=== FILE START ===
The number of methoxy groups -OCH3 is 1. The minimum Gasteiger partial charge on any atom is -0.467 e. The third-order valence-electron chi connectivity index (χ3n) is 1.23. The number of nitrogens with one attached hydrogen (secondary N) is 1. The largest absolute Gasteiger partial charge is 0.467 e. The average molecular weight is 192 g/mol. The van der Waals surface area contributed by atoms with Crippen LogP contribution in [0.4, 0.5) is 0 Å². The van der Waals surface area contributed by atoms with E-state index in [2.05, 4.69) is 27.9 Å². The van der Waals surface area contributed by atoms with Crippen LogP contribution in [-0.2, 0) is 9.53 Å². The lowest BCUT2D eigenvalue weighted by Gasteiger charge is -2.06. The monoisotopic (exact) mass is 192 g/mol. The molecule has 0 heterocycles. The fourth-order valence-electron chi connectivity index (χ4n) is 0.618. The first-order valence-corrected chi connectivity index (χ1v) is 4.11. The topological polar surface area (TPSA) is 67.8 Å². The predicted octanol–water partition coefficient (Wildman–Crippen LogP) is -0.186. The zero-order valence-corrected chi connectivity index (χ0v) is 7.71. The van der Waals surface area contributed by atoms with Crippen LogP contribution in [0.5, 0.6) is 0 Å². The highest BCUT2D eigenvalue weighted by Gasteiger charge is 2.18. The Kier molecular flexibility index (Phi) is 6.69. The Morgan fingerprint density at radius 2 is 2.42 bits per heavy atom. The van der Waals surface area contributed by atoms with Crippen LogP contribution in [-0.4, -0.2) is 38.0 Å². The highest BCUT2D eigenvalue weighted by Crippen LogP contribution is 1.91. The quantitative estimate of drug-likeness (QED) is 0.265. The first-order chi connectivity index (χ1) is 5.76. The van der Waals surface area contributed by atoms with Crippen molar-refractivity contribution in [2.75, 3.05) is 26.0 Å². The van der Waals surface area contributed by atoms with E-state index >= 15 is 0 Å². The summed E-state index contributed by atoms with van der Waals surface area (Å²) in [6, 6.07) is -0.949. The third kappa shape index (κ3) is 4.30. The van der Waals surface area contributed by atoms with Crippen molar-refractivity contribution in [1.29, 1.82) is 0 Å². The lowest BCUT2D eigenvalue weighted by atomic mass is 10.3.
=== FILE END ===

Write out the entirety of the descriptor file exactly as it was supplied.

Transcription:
The number of methoxy groups -OCH3 is 1. The minimum Gasteiger partial charge on any atom is -0.467 e. The third-order valence-electron chi connectivity index (χ3n) is 1.23. The number of nitrogens with one attached hydrogen (secondary N) is 1. The largest absolute Gasteiger partial charge is 0.467 e. The average molecular weight is 192 g/mol. The van der Waals surface area contributed by atoms with Crippen LogP contribution in [0.4, 0.5) is 0 Å². The van der Waals surface area contributed by atoms with E-state index in [2.05, 4.69) is 27.9 Å². The van der Waals surface area contributed by atoms with Crippen LogP contribution in [-0.2, 0) is 9.53 Å². The lowest BCUT2D eigenvalue weighted by Gasteiger charge is -2.06. The monoisotopic (exact) mass is 192 g/mol. The molecule has 0 heterocycles. The fourth-order valence-electron chi connectivity index (χ4n) is 0.618. The first-order valence-corrected chi connectivity index (χ1v) is 4.11. The topological polar surface area (TPSA) is 67.8 Å². The predicted octanol–water partition coefficient (Wildman–Crippen LogP) is -0.186. The zero-order valence-corrected chi connectivity index (χ0v) is 7.71. The van der Waals surface area contributed by atoms with Crippen LogP contribution in [0.5, 0.6) is 0 Å². The highest BCUT2D eigenvalue weighted by Gasteiger charge is 2.18. The Kier molecular flexibility index (Phi) is 6.69. The Morgan fingerprint density at radius 2 is 2.42 bits per heavy atom. The van der Waals surface area contributed by atoms with Crippen LogP contribution in [-0.4, -0.2) is 38.0 Å². The highest BCUT2D eigenvalue weighted by Crippen LogP contribution is 1.91. The quantitative estimate of drug-likeness (QED) is 0.265. The first-order chi connectivity index (χ1) is 5.76. The van der Waals surface area contributed by atoms with Crippen molar-refractivity contribution in [2.75, 3.05) is 26.0 Å². The van der Waals surface area contributed by atoms with E-state index >= 15 is 0 Å². The summed E-state index contributed by atoms with van der Waals surface area (Å²) in [6, 6.07) is -0.949. The third kappa shape index (κ3) is 4.30. The van der Waals surface area contributed by atoms with Crippen molar-refractivity contribution in [1.29, 1.82) is 0 Å². The lowest BCUT2D eigenvalue weighted by atomic mass is 10.3.